Not all of the personal insults were coming from the president and his allies. At times, Mr. Comey seemed to be doing the same thing in his book, writing at one point that Mr. Trump's face appeared “slightly orange, with bright white half-moons under his eyes where I assumed he placed small tanning goggles.”

Mr. Comey's comparison of the president's operating style to the Mafia — “The silent circle of assent. The boss in complete control. The loyalty oaths. The us-versus-them world-view. The lying about all things, large and small” — might have been expected to please Democrats if it had come from someone else. But at least initially, he received a somewhat muted defense from Democrats still angry about the way he handled the investigation into Mrs. Clinton's private email server.

While they cheered on his fight with Mr. Trump, they argued that Mr. Comey should not have made public the email inquiry the way he did.

“He let his own ego get in the way, and it put him in charge of fate that was not his decision to act on,” said Jennifer Palmieri, a senior adviser to Mrs. Clinton's campaign. “I don't think he had partisan motivations. But there's a lot of people I know who don't agree with me on that.”

Anger from Democrats toward Mr. Comey cascaded across social media on Friday. Ms. Palmieri said she would urge them not to join Mr. Trump in piling on Mr. Comey, even though she admitted there is “a lot of resentment” toward him.

“I don't agree that he's an untruthful slimeball,” she said, adding that Democrats should not help the president undermine Mr. Comey's credibility. “That's not responsible or productive.”

Mr. Trump's decision to fire Mr. Comey last May eventually led to the appointment of a special counsel to investigate Russia's 2016 election meddling and whether Mr. Trump has deliberately tried to obstruct the investigation. In an extraordinary day of testimony before the Senate Intelligence Committee the next month, he foreshadowed many of the themes of his book, describing how Mr. Trump had tried to derail an investigation of Michael T. Flynn, who served briefly as national security adviser and accused the president of lying and defaming him and the F.B.I.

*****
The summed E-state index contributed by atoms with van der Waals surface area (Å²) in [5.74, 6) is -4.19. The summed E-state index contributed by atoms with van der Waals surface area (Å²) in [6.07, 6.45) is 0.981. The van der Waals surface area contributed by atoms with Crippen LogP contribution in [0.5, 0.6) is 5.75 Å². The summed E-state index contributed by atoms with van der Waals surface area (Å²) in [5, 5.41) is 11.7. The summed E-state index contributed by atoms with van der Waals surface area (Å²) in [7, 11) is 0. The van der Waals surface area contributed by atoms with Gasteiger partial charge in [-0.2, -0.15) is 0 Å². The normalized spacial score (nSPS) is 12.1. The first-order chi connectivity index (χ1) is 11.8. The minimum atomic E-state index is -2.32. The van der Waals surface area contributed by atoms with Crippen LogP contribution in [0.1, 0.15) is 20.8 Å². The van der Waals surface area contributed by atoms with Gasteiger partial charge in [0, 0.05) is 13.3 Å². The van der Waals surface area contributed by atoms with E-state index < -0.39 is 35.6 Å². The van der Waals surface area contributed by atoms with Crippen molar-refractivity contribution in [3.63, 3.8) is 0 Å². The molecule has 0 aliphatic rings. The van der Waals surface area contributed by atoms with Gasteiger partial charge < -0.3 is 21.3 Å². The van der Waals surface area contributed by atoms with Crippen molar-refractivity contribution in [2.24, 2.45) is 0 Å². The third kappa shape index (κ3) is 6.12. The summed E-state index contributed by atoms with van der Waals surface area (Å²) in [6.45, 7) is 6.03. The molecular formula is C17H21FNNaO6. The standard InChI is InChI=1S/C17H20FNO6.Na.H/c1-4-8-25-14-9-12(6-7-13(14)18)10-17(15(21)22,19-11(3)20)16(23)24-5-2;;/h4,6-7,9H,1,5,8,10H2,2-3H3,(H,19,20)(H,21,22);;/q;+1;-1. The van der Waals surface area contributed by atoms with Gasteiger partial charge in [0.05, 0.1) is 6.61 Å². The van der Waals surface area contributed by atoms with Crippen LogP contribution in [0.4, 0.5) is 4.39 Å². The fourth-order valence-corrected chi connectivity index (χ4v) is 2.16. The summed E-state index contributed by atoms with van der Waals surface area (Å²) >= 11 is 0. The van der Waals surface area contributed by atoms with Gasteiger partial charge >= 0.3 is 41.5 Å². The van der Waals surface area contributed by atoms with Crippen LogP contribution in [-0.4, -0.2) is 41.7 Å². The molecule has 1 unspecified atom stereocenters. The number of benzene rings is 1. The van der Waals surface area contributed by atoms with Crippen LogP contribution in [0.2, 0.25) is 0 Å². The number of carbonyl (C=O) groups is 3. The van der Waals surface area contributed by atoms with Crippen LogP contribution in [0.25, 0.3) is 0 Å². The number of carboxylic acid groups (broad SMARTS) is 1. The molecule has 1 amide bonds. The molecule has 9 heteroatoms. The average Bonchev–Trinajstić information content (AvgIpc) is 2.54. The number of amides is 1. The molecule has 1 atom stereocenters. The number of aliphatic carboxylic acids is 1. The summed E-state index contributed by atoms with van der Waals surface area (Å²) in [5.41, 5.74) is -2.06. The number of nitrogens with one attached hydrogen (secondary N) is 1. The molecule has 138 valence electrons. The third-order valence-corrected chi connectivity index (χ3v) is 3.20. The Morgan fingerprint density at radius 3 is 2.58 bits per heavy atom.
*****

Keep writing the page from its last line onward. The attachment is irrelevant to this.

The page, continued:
The former F.B.I. chief's much-anticipated 304-page memoir is the first major memoir by one of the key characters in the Trump administration.

Some of the moments that Mr. Comey describes in the book were already publicly known: He describes a January 2017 dinner where he said that Mr. Trump asked him for a loyalty pledge, an episode that was reported by multiple news organizations last year. But the details cast Mr. Trump and his aides in a negative light.

The time Mr. Comey first briefed Mr. Trump on Russian election meddling has also been frequently described. In the book, Mr. Comey added his own description of how a discussion about a grievous intrusion into the American election process became “a strategy session about messaging on Russia — about how they could spin what we'd just told them.”


Michael D. Shear reported from Washington, and Alexander Burns from New York. Eileen Sullivan contributed reporting from Washington.

• Michael D. Shear is a White House correspondent in the Washington bureau of The New York Times, where he covers President Trump, with a focus on domestic policy, the regulatory state and life at 1600 Pennsylvania Avenue. A veteran political correspondent, he covered Barack Obama's presidency, including the 2012 re-election campaign. Before coming to The N.Y. Times in 2010, he spent 18 years at The Washington Post, writing about local communities, school districts, state politics, the 2008 presidential campaign and the White House. A member of the Pulitzer Prize-winning team that covered the Virginia Tech shootings in 2007, Mr. Shear is a 1990 graduate of Claremont McKenna College and has a masters in public policy from the Harvard Kennedy School of Government. He lives in Virginia with his wife and two teenage children.

• Alexander Burns is a political reporter for The New York Times on the National desk, covering elections and the dynamics of political power across the country. He was one of the lead reporters covering Donald Trump's presidential campaign in 2016, after coming to The Times in 2015 as a political correspondent for the Metro desk. Mr. Burns was a reporter and editor at Politico before joining The N.Y. Times, covering the 2012 presidential election and the Republican Party's struggle to define itself during the Obama presidency. He is a graduate of Harvard College, where he edited the Harvard Political Review.


Related to this topic:

 • Read The New York Times' review of Mr. Comey's memoir: James Comey Has a Story to Tell. It's Very Persuasive.

 • Comey's Memoir Offers Visceral Details on a President ‘Untethered to Truth’

 • F.B.I. Agents Supported Comey, Surveys Show, Weakening Trump's Claim of Turmoil